Let’s liken diversity to a family potluck. We are each there because we belong and we each bring something to the table. My mum brings her signature curry and my aunts bring the sides they are famous for. Some of us bring nothing more than some store bought cookies and snacks, the others get the drinks or the table ware. But we are all on the table and we each belong.

Diversity of any kind can only be a win-win situation for everyone and the question now isn’t whether we should embrace diversity or not, but recognise the road blocks to it. We are looking for cultural, racial, gender, sexual orientation, religious, age and perhaps most importantly for our community neuro diversity.

What makes us or the world around us resist a neuro diverse community ?

Firstly and perhaps most importantly its an absolute lack of awareness of what a neuro diverse child or adult is like. When I was growing up I barely met or knew any children that had a neurological disability. I wonder why that was, did they not exist ? or were they not brought out of their home into the community or were they taken care of by an extended joint family. I speak for myself when I say that prior to having a child with autism I had met about 5 neuro diverse people in my entire life and thus had absolutely no bench mark of what to expect or what the future held or even how “different” my son was going to be.

Pro tip: If you are looking to diversify your life do reach out to that friend or neighbour who may have a child with a neurological disability and try and get a peek at their daily life. I can promise you its not always as dull and scary as you may imagine and one more person becoming aware of neuro disability is one less ignorant person in the world.

Secondly, it’s the idea that a child with a disability will need “support” to an extent you cannot provide. This is perhaps true very often but just as often I have found that the children actually do not need as much support as one imagines. Barring a physical disability, most kids on the spectrum can use the park and public places as well as their typically growing peers and yes while there may be triggers for a meltdown or an unexpected tantrum, for the most part I have found kids are happy to belong. Even in schools and institutions, if clearly thought through , kids with special needs do not need as much additional support as authorities imagine, and once given a chance most school staff and teachers I have found are happy to go the extra mile if needed.

Pro tip : As a person wanting to involve yourself in the life of a differently abled child, understand from parents and care givers what exactly is the additional support their child may need. My son for instance now just needs someone to remind him to go the washroom in the middle of a playdate and he can take care of business independently.

Thirdly is the fear that typically developing children will pick up “bad habits” from their neuro diverse peer. I find this to be the most common and honestly the most inane arguement against enrolling a neuro atypical child in a “mainstream” school. Yes children with autism do sometimes have self stimulating behaviours or “stims” like flapping their hands or humming or covering their ears etc. None of these are frankly socially inappropriate specially in children under the age of 5. Those over the age of 5 can be taught by teachers and parents that “copying” the stims of their autistic friend for example is not necessary, and that their friend does it as a means to calm him/herself. Children pick up behaviours from their peers for sure, but they are just as likely to pick up those from their typical peers as their atypical ones.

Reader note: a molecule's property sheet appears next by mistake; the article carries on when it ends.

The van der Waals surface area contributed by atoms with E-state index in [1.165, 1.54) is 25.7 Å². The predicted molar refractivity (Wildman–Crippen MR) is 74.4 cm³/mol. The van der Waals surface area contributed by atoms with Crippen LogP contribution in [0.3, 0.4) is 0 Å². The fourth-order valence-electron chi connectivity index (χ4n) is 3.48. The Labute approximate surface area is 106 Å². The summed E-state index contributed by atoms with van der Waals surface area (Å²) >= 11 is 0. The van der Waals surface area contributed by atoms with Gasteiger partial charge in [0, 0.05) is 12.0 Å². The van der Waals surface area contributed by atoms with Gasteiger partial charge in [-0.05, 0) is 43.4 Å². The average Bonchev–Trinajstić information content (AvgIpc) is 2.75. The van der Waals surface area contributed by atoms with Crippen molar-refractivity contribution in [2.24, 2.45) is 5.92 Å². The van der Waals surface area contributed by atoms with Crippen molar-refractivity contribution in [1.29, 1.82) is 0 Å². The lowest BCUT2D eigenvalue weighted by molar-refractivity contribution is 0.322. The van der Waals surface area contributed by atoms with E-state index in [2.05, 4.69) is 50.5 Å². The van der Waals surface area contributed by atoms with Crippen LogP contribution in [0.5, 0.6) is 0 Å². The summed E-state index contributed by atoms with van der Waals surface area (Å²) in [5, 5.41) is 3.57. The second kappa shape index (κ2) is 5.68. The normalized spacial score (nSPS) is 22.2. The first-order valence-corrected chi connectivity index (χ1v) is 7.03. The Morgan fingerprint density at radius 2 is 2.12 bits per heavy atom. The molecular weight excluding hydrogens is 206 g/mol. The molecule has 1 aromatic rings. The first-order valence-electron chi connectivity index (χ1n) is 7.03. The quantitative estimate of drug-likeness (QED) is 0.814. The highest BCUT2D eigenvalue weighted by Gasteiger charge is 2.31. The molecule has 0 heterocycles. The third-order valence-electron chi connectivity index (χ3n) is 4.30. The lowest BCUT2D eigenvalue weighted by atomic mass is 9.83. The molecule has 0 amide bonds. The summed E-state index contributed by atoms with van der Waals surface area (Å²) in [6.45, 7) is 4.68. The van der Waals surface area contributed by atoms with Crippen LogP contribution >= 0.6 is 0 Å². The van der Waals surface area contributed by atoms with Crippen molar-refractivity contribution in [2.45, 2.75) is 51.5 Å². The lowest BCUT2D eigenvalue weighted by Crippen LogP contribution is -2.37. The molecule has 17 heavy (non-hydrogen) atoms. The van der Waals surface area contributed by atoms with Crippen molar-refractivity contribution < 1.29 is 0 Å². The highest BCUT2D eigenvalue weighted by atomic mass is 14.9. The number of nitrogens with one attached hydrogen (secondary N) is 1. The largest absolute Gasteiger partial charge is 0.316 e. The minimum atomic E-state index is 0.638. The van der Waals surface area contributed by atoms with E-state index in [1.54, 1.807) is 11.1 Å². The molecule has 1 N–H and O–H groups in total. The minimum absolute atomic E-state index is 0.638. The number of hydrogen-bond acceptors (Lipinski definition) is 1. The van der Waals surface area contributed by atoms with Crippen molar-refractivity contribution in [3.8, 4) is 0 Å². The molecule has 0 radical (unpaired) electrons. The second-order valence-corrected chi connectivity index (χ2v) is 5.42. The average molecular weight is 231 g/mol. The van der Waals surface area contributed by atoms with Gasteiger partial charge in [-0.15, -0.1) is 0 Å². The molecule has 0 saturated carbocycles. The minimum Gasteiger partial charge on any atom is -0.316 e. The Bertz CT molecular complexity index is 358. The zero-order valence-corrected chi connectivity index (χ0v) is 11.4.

Pro tip: If you have a child that is in a class with, or is friends with a child with disabilities, spend a little time talking about how their friend is differently “built” than them and to recognise the behaviour that is unique to their friend.

Next is the perhaps the unpredictability of the child and ones ability to handle that. Individuals on the spectrum love a routine and generally stick to it, but they can sometimes be unpredictable in what will trigger an adverse reaction. For some it could be an unfamiliar place or situation, or a unfamiliar or sudden movement or sound or any combination of that. Their reaction could also be unique to them, they may cry, scream or get agitated and I understand if that makes people unused to seeing such incidents, rather uncomfortable. All of us tend to avoid that which we are not accustomed to, and a neuro atypical child is perhaps not someone one comes in close contact with often enough. However real this fear may be, as someone who is raising a child on the spectrum and has happily come in close contact with many neuro diverse individuals, I can safely say that for the most part one has nothing to worry about. One doesn’t not go for a walk in the off chance that one may sprain an ankle right ?

Pro tip: This is a universal one. If you ever find yourself in a situation where a child is having a meltdown, the rule of thumb is to get as calm and composed as you can. Deep breathing, soft voices and soothing tones always work. If you are yet unable to handle the situation, walk away !

Lastly, and this is perhaps the only one worth any weight, is that you can make your world as diverse as YOU choose for it to be. There is no one and nothing holding you back from forming a friendship with people with disabilities and making them a part of your world. This sense of creating a level playing field and equal opportunity for all is something one either believes in or not. It is not easy to step out of your comfort zone, but the rewards far outweigh the risks so I would say , take the chance.

The table is laid for everyone and sometimes all one needs to bring to it is a smile and good cheer !

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